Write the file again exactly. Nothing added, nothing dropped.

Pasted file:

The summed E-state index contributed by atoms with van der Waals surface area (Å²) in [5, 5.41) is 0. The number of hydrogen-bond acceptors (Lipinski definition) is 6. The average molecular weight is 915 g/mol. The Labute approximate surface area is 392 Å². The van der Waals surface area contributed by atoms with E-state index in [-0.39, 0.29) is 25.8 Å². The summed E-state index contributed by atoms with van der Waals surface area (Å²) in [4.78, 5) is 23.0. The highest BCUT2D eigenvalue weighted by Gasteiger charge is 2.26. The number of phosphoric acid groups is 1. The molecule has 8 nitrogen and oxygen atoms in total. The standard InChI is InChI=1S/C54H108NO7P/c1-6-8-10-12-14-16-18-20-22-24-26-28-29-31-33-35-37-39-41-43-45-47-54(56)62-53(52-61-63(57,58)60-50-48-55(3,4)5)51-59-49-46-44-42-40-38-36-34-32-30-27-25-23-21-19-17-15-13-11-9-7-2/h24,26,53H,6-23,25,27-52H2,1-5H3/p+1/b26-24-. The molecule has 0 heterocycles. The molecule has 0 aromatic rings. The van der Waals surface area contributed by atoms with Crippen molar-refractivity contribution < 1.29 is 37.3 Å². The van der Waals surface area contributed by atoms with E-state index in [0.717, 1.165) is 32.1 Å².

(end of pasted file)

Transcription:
The summed E-state index contributed by atoms with van der Waals surface area (Å²) in [5, 5.41) is 0. The number of hydrogen-bond acceptors (Lipinski definition) is 6. The average molecular weight is 915 g/mol. The Labute approximate surface area is 392 Å². The van der Waals surface area contributed by atoms with E-state index in [-0.39, 0.29) is 25.8 Å². The summed E-state index contributed by atoms with van der Waals surface area (Å²) in [4.78, 5) is 23.0. The highest BCUT2D eigenvalue weighted by Gasteiger charge is 2.26. The number of phosphoric acid groups is 1. The molecule has 8 nitrogen and oxygen atoms in total. The standard InChI is InChI=1S/C54H108NO7P/c1-6-8-10-12-14-16-18-20-22-24-26-28-29-31-33-35-37-39-41-43-45-47-54(56)62-53(52-61-63(57,58)60-50-48-55(3,4)5)51-59-49-46-44-42-40-38-36-34-32-30-27-25-23-21-19-17-15-13-11-9-7-2/h24,26,53H,6-23,25,27-52H2,1-5H3/p+1/b26-24-. The molecule has 0 heterocycles. The molecule has 0 aromatic rings. The van der Waals surface area contributed by atoms with Crippen molar-refractivity contribution < 1.29 is 37.3 Å². The van der Waals surface area contributed by atoms with E-state index in [0.717, 1.165) is 32.1 Å².